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Gobabeb Research & Training Centre

  • Gobabeb Research and Training Centre
  • Gobabeb Research and Training Centre
  • Gobabeb Research and Training Centre
  • Gobabeb Research and Training Centre

One of Gobabeb’s research collaborators, Prof Scott Turner, from State University New York (SUNY) College of Environmental Sciences and Forestry (ESF) in Syracuse, USA, will be giving a lecture on Tuesday 17 July for the Swakopmund Scientific Society.

Mar06

National Herbarium Assists to Resurrect Gobabeb Plant Collection

Gobabeb has a modest but valuable herbarium, consisting of material collected over five decades of botanical exploration in the station surrounds, and elsewhere in Namibia. This collection has, however, been dormant for several years. Staff of the National Herbarium of Namibia (WIND), within the National Botanical Research Institute, recently assisted Gobabeb to resurrect the Centre's herbarium.

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Mar04

Gobabeb Receives EIF Award

The Environmental Investment Fund recently announced its grant recipients for 2013. These grants, totalling almost N$4 million, were recently handed over to twelve recipient organisations by the Minister of Environment and Tourism (MET), Mr Uahekua Herunga. Gobabeb received a grant for the project: "Sanitation and Waste Management – critical thinking in the Sossusvlei-Namib landscape".

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Feb28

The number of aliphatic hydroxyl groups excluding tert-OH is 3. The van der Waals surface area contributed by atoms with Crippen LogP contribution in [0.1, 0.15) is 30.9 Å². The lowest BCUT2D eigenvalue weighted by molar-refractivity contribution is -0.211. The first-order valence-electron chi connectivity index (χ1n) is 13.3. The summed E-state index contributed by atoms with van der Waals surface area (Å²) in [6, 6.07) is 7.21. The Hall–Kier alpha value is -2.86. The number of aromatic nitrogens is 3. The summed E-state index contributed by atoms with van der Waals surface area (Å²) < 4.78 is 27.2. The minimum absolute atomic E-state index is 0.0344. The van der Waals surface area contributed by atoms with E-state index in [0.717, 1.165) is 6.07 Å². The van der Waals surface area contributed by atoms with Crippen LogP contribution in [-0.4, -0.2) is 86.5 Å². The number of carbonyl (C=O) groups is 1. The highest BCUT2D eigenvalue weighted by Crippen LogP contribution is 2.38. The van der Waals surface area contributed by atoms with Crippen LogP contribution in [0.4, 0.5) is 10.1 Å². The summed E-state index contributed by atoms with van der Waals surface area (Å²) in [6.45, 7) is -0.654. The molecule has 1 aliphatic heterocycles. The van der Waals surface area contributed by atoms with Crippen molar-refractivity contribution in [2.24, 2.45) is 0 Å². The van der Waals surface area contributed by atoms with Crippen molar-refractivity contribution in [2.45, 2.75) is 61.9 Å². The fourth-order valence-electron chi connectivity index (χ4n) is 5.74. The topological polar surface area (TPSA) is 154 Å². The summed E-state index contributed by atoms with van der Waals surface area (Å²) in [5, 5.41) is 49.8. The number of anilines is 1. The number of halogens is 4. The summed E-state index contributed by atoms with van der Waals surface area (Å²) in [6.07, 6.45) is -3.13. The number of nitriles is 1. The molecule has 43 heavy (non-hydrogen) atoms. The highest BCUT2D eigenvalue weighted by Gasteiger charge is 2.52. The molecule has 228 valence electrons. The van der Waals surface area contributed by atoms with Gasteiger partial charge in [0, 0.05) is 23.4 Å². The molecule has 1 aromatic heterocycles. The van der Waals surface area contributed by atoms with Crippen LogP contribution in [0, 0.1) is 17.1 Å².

2011-2012 SEMP Report Published

2011 SEMP Report

The first report of the Strategic Environmental Management Plan for the Uranium Rush (SEMP) has been published. The report summarizes progress and changes in 120 indicators of 12 environmental quality objectives. The overall assessment is positive, with progress having been made in most aspects, but a few need further attention. For more information, click here to download the report.

The sixth SEMP steering committee meeting for 2013 will be held on 03 April at the Uranium Institute. 

 

 
Feb22

NERMU Workshop

Workshop on the rehabilitation of impact scars (vehicle tracks and laydown areas) in the Namib

The gravel plains of the central Namib are sensitive ecosystems that have been exposed to human disturbance since before the First World War. These disturbances have been increasing in intensity over the last few decades, mostly as a result of recreational off-road driving, exploration and prospecting activities. More recently, increases in exploration drilling for uranium, mining and filming activities, mostly occurring in Protected Areas, have brought the issue of ecological rehabilitation of these surface scars into sharp focus.

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